,br> This post is part of a virtual book tour organized by Goddess Fish Promotions. One randomly chosen winner via rafflecopter will win a $50 Amazon/BN.com gift card.Click on the tour banner to see the other stops on the tour. Read today's installment of "Good Works" by Lynda Simmons, a serialized novella.
I turned around slowly, told myself to take a breath, be patient, or at least non-violent.
“Aisha, your brother is probably driving around right now looking for you. He may even have called in other people to join the hunt. You can’t disappear into a cab or even the subway because of video cameras, so we’re stuck walking. It is therefore essential that we blend into the background, draw no attention to ourselves whatsoever. And you cannot do that in a pink hijab.”
Her face remained impassive. “I don’t have a choice.”
“You always have a choice. You can hang onto a pink hijab that not only stands out, but screams ‘hey look at me,’ and risk being found. Or you can take it off so you don’t stand out, and hope your brother won’t notice you.” I took a step closer. “It’s not like I want you to never wear it again. Just for a little while.”
“I know it sounds simple enough, but my faith is my life. It’s who I am, and what I am. The hijab isn’t just a piece of clothing, it’s my commitment to that faith and a way of life.”
“Let me guess. A life of female modesty, the goal of religions everywhere. Right up there with no access to birth control or abortion or anything else that lets a woman control her own fertility and therefore her own future.”
I could feel the soapbox taking shape under my feet, the lectures lining up inside my head, stacking one on top of the other like building blocks. Bang: Defeating the Rape Culture. Bang: Wage Equity, Still a Cruel Joke. Bang. Keep Government Out of Our Uteruses. Bang, bang, bang.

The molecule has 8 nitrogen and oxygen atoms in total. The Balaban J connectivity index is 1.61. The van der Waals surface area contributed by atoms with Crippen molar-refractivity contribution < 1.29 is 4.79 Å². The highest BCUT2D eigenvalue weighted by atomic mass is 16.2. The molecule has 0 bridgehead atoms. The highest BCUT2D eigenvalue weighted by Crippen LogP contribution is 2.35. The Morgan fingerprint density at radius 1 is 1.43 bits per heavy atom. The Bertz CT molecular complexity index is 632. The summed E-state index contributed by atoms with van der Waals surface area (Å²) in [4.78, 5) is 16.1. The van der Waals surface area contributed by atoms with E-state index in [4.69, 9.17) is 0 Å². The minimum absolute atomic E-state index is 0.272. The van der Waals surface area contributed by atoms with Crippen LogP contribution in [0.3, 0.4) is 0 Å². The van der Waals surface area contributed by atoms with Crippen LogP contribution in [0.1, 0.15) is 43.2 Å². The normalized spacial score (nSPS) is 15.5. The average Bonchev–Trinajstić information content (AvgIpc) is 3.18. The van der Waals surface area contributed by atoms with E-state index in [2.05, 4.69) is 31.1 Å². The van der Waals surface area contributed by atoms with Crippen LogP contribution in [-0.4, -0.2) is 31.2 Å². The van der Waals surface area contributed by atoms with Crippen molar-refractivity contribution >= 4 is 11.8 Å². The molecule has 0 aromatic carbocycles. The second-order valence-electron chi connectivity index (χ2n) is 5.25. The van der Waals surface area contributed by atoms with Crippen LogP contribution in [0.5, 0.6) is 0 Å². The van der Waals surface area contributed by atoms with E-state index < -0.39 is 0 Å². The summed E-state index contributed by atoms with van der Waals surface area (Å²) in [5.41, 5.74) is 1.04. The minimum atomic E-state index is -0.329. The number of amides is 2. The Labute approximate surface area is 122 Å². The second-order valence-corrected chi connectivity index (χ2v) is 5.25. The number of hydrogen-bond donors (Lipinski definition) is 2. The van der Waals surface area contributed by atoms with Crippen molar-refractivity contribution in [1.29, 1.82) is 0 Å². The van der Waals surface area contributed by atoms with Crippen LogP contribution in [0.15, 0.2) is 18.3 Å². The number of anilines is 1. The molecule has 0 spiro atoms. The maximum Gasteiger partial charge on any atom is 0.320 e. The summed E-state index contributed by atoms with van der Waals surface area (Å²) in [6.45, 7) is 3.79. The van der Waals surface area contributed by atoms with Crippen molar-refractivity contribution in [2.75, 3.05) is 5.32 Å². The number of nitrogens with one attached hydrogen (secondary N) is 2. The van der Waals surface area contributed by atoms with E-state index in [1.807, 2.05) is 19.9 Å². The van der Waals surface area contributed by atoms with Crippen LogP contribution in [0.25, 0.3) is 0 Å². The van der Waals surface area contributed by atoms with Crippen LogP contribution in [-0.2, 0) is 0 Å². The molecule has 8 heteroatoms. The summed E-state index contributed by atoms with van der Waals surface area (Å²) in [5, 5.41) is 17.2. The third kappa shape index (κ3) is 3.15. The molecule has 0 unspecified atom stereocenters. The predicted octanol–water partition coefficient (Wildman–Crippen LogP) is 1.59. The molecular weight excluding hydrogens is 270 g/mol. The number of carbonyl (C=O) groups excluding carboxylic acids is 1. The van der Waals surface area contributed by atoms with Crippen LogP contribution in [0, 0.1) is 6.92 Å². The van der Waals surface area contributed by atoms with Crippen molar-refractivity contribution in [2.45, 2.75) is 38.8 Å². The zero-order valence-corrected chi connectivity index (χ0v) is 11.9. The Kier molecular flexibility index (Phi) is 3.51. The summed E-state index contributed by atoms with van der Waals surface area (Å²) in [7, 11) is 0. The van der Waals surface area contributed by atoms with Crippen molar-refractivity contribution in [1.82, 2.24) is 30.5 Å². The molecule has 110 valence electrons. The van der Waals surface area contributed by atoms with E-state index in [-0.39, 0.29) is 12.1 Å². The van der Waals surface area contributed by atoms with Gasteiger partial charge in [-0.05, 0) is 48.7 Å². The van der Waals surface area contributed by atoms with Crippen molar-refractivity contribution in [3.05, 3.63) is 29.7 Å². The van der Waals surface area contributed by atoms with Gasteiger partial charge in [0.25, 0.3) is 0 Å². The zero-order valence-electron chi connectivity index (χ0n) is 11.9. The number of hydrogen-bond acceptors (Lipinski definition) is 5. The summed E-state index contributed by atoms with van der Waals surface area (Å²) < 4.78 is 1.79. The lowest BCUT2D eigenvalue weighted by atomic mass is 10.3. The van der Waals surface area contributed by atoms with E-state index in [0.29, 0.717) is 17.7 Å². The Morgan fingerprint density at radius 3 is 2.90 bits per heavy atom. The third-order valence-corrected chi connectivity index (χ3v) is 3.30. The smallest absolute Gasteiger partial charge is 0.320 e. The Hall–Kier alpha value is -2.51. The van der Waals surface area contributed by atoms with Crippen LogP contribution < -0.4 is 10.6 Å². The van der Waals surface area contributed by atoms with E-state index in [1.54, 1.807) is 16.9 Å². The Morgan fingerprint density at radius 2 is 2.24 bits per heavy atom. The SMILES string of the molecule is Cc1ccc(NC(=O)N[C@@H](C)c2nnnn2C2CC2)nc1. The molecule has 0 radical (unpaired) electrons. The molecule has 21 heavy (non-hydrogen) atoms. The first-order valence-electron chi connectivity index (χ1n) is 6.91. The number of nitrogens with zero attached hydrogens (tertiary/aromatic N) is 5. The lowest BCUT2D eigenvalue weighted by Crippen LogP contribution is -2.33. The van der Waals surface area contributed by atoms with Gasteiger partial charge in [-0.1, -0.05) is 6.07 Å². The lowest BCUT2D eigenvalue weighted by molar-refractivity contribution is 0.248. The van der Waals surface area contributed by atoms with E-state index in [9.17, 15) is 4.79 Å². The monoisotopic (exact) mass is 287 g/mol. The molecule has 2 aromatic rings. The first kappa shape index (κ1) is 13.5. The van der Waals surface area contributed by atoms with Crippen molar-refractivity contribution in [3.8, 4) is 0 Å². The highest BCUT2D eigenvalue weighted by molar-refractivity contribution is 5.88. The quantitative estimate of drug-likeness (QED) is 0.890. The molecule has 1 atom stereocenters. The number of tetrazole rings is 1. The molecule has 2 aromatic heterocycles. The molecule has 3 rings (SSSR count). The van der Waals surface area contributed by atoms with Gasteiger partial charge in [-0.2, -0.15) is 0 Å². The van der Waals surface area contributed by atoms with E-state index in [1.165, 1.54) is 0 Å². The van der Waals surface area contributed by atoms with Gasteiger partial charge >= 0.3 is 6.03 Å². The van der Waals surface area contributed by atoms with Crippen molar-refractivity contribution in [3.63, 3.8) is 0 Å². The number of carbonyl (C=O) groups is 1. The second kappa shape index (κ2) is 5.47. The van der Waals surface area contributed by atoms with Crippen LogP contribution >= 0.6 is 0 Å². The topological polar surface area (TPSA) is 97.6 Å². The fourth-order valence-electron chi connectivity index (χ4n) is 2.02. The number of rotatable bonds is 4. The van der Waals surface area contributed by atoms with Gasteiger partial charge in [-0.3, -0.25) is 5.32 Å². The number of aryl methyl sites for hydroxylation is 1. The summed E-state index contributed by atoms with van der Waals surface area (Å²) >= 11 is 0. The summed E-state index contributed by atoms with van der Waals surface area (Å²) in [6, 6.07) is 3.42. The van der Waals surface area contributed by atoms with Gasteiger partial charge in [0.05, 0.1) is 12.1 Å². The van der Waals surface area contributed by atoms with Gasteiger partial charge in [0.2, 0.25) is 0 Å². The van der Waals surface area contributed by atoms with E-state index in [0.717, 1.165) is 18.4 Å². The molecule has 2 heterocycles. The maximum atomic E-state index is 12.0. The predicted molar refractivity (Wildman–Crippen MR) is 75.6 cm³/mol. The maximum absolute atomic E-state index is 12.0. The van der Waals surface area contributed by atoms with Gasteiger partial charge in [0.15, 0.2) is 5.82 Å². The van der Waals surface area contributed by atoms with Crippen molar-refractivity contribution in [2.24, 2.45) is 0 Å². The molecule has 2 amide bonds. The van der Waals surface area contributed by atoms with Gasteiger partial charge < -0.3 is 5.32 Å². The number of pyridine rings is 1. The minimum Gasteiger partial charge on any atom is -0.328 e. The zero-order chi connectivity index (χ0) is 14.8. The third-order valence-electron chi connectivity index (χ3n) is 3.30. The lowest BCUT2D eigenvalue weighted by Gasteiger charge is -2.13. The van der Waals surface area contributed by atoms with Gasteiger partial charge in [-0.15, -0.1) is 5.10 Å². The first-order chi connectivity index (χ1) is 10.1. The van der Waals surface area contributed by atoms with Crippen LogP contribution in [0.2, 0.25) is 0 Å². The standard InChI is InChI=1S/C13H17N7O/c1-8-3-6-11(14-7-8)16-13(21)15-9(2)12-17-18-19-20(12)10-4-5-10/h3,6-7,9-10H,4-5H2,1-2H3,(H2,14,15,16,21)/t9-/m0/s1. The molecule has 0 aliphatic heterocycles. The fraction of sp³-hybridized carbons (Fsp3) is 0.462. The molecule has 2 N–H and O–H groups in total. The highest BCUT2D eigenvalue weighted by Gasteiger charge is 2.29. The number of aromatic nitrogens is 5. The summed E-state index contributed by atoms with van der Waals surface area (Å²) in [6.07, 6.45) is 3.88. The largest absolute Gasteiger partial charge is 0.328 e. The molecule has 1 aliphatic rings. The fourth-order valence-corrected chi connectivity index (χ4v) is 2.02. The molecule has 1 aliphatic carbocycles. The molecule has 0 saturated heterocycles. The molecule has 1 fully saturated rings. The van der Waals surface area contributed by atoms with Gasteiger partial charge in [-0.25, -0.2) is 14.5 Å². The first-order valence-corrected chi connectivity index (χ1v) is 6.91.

Whatever she was going to say next, I already had the opposing point ready, complete with amusing anecdote. But the expression on her face told me that no amount of discussion would do either of us any good. Just as each of my girls had a deeply imbedded social conscience, this one had a deeply imbedded religion, and there was no easy cure for either. I could talk till I was blue and nothing would change. Babble on Mrs. Sandhurst.
So I took a step back both physically and philosophically. “Let’s look at this another way.”
“No need,” she said. “Because you’re absolutely right. Finn told me a while back that once I set out on this journey, I’d need to blend in, draw no attention to myself, just like you said. So I came prepared.”
She shrugged off the backpack and set it on the ground. Unzipped the top, grabbed hold of a piece of black cloth and started pulling. The thing went on forever, like a flag, or perhaps a parachute.
“What is it?” I asked.
“A full length chador with a matching niqab.” She rose and held them out to me. “No one will recognize us in these.”
I backed up another step. “Us?”
“I have two,” she said with such obvious glee I might have said, “good for you,” if I’d been able to form words.
“I probably only needed one,” she continued. “But Finn had given me a nice budget and I kept hearing my mother’s advice about wardrobe essentials. One in the closet, one on your back and one in the wash. So I ordered three, but I could only fit two in the backpack.” She thrust it at me again. “I’ll show you how to put it on. Takes a bit of practice, but honestly we can go anywhere in one of these. Zara won’t be able to point you out, and I could probably walk right up to Hassan and he wouldn’t have a clue it was me.”